The United Colonies of New England, 1643-90

By Harry M. Ward | Go to book overview

CHAPTER VIII
The Eagle and the "Beetle Fly"

New Haven Colony and the Dutch at New Amsterdam were the chief commercial rivals in the New World at the time of the forming of the Confederation. For a few triumphal years during the early Confederacy, the New Haven adventurers sought to establish a trading empire in the New World and to touch the mainsprings of English commerce. The glory that was New Haven's, however, was brief: disaster soon put an end to the far-flung trading ambitions of its founders. Their great ship, laden down with rich goods for the homeland, was lost at sea; the Dutch expelled them from settlements on their southern flank; and eventually the Colony was overshadowed by its mightier neighbor on the river. But before disaster struck, the prospects of New Haven's future indeed looked bright. New Haven had been hewn from a string of seaport towns along the Sound; even more, it was elevated to equal membership in the great Confederation of the Puritan colonies. With the protection of this mighty league, the New Haven traders could afford to be daring with their Dutch neighbors.

The story of the early relations of New England and New Netherlands, with the Dutch always on the defensive, is a rich and amusing tale--though, from the Knickerbocker point of view, there were tragic overtones. The foreign policy of the Confederation in relation to the Dutch during the first decade of the Confederacy was set by the bouncy Colony on the Sound. Indeed New Haven, secure in the arms of the Confederacy, was likened by the Dutch Governor to an eagle swooping down to enrage the "Beette Fly" (the Dutch), after which the eagle would return to its secluded nest.2

The concern of the New England colonies for their Dutch neighbors was a primary force in the forming of the Confederation. As early as 1634, the Plymouth traders saw, when they sought passage up the Fresh River, Dutch guns from the Fort of Good Hope at Hartford turned on them.3 Though the Puritan

-157-

Notes for this page

Add a new note
If you are trying to select text to create highlights or citations, remember that you must now click or tap on the first word, and then click or tap on the last word.
One moment ...
Default project is now your active project.
Project items

Items saved from this book

This book has been saved
Highlights (0)
Some of your highlights are legacy items.

Highlights saved before July 30, 2012 will not be displayed on their respective source pages.

You can easily re-create the highlights by opening the book page or article, selecting the text, and clicking “Highlight.”

Citations (0)
Some of your citations are legacy items.

Any citation created before July 30, 2012 will labeled as a “Cited page.” New citations will be saved as cited passages, pages or articles.

We also added the ability to view new citations from your projects or the book or article where you created them.

Notes (0)
Bookmarks (0)

You have no saved items from this book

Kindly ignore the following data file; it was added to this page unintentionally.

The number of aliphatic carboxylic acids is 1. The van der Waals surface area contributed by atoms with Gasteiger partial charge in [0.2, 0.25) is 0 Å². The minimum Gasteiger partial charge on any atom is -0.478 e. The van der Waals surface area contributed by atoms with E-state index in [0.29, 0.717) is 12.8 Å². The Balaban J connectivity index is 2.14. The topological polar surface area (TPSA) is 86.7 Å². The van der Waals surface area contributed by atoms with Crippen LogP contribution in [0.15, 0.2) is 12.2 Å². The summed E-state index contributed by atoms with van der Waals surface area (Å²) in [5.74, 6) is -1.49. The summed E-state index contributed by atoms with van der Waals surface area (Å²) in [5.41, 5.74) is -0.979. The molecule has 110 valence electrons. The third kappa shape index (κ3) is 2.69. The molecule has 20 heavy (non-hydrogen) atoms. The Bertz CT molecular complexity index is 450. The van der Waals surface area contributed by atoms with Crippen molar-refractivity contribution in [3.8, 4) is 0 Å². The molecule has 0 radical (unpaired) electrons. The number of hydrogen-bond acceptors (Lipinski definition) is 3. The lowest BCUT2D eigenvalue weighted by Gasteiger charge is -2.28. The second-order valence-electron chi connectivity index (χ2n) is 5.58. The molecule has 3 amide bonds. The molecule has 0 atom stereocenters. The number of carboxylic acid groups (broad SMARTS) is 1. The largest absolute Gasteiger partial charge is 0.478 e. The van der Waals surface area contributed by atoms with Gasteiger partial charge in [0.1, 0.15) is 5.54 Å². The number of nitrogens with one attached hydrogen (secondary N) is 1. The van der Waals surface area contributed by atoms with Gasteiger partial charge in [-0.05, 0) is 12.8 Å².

Project items include:
  • Saved book/article
  • Highlights
  • Quotes/citations
  • Notes
  • Bookmarks
Notes
Cite this page

Cited page

Style
Citations are available only to our active members.
Sign up now to cite pages or passages in MLA, APA and Chicago citation styles.

(Einhorn, 1992, p. 25)

(Einhorn 25)

1

1. Lois J. Einhorn, Abraham Lincoln, the Orator: Penetrating the Lincoln Legend (Westport, CT: Greenwood Press, 1992), 25, http://www.questia.com/read/27419298.

Cited page

Bookmark this page
The United Colonies of New England, 1643-90
Table of contents

Table of contents

Settings

Settings

Typeface
Text size Smaller Larger Reset View mode
Search within

Search within this book

Look up

Look up a word

  • Dictionary
  • Thesaurus
Please submit a word or phrase above.
Print this page

Print this page

Why can't I print more than one page at a time?

Full screen
/ 434

matching results for page

Cited passage

Style
Citations are available only to our active members.
Sign up now to cite pages or passages in MLA, APA and Chicago citation styles.

"Portraying himself as an honest, ordinary person helped Lincoln identify with his audiences." (Einhorn, 1992, p. 25).

"Portraying himself as an honest, ordinary person helped Lincoln identify with his audiences." (Einhorn 25)

"Portraying himself as an honest, ordinary person helped Lincoln identify with his audiences."1

1. Lois J. Einhorn, Abraham Lincoln, the Orator: Penetrating the Lincoln Legend (Westport, CT: Greenwood Press, 1992), 25, http://www.questia.com/read/27419298.

Cited passage

Welcome to the new Questia Reader

The Questia Reader has been updated to provide you with an even better online reading experience.  It is now 100% Responsive, which means you can read our books and articles on any sized device you wish.  All of your favorite tools like notes, highlights, and citations are still here, but the way you select text has been updated to be easier to use, especially on touchscreen devices.  Here's how:

1. Click or tap the first word you want to select.
2. Click or tap the last word you want to select.

OK, got it!

Thanks for trying Questia!

Please continue trying out our research tools, but please note, full functionality is available only to our active members.

Your work will be lost once you leave this Web page.

For full access in an ad-free environment, sign up now for a FREE, 1-day trial.

Already a member? Log in now.